I share your suspicion that the 1975 set was not designed in China. The symbolism (man-industry, woman-agriculture, child-play) looks logical, but un-Chinese and somewhat too politically neutral. However, at the time, China did not have good relations with the Soviet block. Only Albania was on a friendly level. Economic decisions were taken in the framework of the political imperative and the GDR was a loyal vassal of the Soviets. Since China has its own coining capacity, I would expect that an order abroad could only have a purpose of competition with the Soviet Union. That doesn't categorically exclude the Berlin mint, but there are other possibilities. Cuba may be one. Chile's Allende was killed in 1973, but the date on the coin may not reflect reality.

Peter
An unidentified coin is a piece of metal. An identified coin is a piece of history.

Offline SquareEarth

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Re: Communist China Fen Patterns
« Reply #6 on: October 11, 2013, 11:54:20 PM »
A major challenge for the designers must have been the size of the coins. It is difficult to get meaningful detail on such a small surface. Even if they are successfully transferred to the coin (remember that 1975 was Before Computers), people may not even see them.
An abstract or stylized design would be the way out, unless you use brass or nickle for small coins, then you can afford more intricate designs. (too expensive as far as 1970s China was concerned).

I share your suspicion that the 1975 set was not designed in China. The symbolism (man-industry, woman-agriculture, child-play) looks logical, but un-Chinese and somewhat too politically neutral....but the date on the coin may not reflect reality.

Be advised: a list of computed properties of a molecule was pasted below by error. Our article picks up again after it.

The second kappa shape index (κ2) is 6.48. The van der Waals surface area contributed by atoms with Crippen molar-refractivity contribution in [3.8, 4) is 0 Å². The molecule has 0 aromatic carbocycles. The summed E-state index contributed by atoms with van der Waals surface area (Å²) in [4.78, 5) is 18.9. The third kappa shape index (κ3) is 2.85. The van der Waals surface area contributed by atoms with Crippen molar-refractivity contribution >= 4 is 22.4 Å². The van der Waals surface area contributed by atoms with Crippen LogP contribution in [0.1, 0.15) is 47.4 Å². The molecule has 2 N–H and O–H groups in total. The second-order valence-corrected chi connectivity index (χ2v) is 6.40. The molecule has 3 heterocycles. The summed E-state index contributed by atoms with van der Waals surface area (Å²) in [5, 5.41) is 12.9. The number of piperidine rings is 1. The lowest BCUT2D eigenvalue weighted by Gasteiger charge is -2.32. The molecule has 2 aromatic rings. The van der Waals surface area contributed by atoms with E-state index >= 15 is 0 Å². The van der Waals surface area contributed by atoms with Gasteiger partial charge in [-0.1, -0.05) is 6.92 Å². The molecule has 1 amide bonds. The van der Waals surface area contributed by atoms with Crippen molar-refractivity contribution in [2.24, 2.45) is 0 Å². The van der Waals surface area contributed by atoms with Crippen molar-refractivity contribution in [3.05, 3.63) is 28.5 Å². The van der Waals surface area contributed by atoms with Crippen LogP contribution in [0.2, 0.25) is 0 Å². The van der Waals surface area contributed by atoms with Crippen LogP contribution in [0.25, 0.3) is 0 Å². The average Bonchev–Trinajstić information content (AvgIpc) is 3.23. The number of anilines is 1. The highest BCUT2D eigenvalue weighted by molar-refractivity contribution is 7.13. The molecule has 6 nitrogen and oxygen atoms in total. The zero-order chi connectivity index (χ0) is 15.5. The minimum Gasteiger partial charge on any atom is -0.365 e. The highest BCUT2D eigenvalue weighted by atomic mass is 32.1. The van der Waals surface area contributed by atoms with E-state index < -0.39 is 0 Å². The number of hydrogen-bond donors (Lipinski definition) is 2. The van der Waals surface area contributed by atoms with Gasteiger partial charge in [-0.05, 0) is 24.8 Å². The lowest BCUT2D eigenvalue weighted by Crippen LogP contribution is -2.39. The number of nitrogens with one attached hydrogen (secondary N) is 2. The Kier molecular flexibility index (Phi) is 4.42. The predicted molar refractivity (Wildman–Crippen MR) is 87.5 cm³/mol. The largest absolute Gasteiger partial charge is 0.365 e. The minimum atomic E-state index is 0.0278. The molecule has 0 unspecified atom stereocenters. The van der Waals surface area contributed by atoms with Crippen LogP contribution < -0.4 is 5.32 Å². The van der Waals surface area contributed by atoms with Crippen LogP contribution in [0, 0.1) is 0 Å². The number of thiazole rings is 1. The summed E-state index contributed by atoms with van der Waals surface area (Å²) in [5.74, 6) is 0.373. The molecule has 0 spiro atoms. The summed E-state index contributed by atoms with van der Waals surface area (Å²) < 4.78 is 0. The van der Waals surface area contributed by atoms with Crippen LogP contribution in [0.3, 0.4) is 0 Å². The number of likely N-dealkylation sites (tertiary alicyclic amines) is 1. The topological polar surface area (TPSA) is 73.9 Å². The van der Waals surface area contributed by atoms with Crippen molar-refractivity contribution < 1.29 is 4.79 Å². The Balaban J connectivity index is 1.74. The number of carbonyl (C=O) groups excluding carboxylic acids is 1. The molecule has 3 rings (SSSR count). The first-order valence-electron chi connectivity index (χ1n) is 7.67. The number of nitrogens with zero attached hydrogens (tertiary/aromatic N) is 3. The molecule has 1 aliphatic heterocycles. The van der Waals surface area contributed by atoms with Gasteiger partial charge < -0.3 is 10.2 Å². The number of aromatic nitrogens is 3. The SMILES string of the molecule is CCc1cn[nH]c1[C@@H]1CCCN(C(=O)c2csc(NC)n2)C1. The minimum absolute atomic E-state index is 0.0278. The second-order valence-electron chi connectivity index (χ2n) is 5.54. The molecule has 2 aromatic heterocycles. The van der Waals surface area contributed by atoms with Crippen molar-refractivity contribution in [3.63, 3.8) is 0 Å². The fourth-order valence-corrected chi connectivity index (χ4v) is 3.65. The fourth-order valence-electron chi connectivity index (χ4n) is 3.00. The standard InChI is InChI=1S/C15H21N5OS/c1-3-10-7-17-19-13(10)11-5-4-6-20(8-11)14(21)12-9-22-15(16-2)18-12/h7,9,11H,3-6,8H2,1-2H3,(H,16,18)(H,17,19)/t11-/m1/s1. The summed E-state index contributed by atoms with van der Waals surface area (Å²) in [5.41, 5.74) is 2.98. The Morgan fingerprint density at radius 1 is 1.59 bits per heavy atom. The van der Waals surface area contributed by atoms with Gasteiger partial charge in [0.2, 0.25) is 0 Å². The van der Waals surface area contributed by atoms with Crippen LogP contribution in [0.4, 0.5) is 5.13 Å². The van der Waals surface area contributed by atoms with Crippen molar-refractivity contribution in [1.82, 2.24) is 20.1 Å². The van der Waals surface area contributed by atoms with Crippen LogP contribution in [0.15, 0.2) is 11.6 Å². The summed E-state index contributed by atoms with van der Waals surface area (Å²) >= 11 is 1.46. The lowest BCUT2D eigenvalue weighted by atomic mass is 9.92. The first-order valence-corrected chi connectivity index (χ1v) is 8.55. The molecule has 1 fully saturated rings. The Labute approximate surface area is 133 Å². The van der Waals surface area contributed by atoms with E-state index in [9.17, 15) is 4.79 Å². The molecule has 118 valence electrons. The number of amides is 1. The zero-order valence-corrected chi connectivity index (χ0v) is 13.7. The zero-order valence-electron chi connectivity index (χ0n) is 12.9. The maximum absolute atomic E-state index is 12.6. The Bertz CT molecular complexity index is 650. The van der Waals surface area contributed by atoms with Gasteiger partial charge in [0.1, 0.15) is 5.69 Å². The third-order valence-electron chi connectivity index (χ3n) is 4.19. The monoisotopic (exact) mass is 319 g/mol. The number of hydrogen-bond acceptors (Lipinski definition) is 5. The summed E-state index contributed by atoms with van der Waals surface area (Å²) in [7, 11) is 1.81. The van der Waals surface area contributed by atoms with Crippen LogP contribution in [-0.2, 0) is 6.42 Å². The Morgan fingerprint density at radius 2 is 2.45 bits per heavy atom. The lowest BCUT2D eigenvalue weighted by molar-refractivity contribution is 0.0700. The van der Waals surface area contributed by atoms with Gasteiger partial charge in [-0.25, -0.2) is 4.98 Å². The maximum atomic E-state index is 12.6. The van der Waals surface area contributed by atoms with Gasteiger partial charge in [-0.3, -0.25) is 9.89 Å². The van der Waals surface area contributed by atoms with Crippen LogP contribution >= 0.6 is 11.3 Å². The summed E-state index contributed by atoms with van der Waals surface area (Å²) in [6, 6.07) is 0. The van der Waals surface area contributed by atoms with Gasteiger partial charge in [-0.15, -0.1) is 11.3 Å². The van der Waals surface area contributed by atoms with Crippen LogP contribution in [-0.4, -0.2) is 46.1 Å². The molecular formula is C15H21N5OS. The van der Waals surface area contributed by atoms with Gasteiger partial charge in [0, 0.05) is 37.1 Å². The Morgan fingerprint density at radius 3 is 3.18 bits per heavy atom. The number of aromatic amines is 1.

Things make more sense if the set was designed much later, because themes like these are repeated in later propaganda. Party artists are more exposed to foreign art than commoners, that may explain the foreign look of the designs. And the themes chosen are in line with Post-Mao era ideology: workers and peasants is a break from Mao cult, and the child watering a plant symbolizes the Deng's emphasis on "future".

This poster was made in 1983.

« Last Edit: November 10, 2015, 07:54:27 PM by Niels »
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Offline Figleaf

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Re: Communist China Fen Patterns
« Reply #7 on: October 12, 2013, 07:24:20 PM »
I was the China guy in the ministry of economic affairs of the Netherlands in the early seventies. Abstract art is a nono for "socialist art". Stylised symbols and idealised humans are OK, but not stylised humans. What bothers me in the sexist division of labour on these coins is that at the time, the Chinese were eager to be seen as promoting equal "opportunities" for men and women. The actually liked the female factory worker/tractor driver theme. Also, I would have expected a smiling soldier somewhere in this series.

The clothes look fine for 1975, baggy and based on the Mao suit, green or blue, cloth shoes. The themes of steel making and growing more rice are spot on for 1975 also, but your poster makes an excellent point too. The hair style of the child on the coin is odd, though. The girl's nose looks a bit too prominent for a Chinese child, but that can be my imagination. The man's collar looks unconventional. I think late seventies would be a distinct possibility, but 1983 sounds a bit late. Nevertheless, Chile is out, I think.

It struck me as odd that the denomination in Chinese does not use Chinese numerals.

Peter
An unidentified coin is a piece of metal. An identified coin is a piece of history.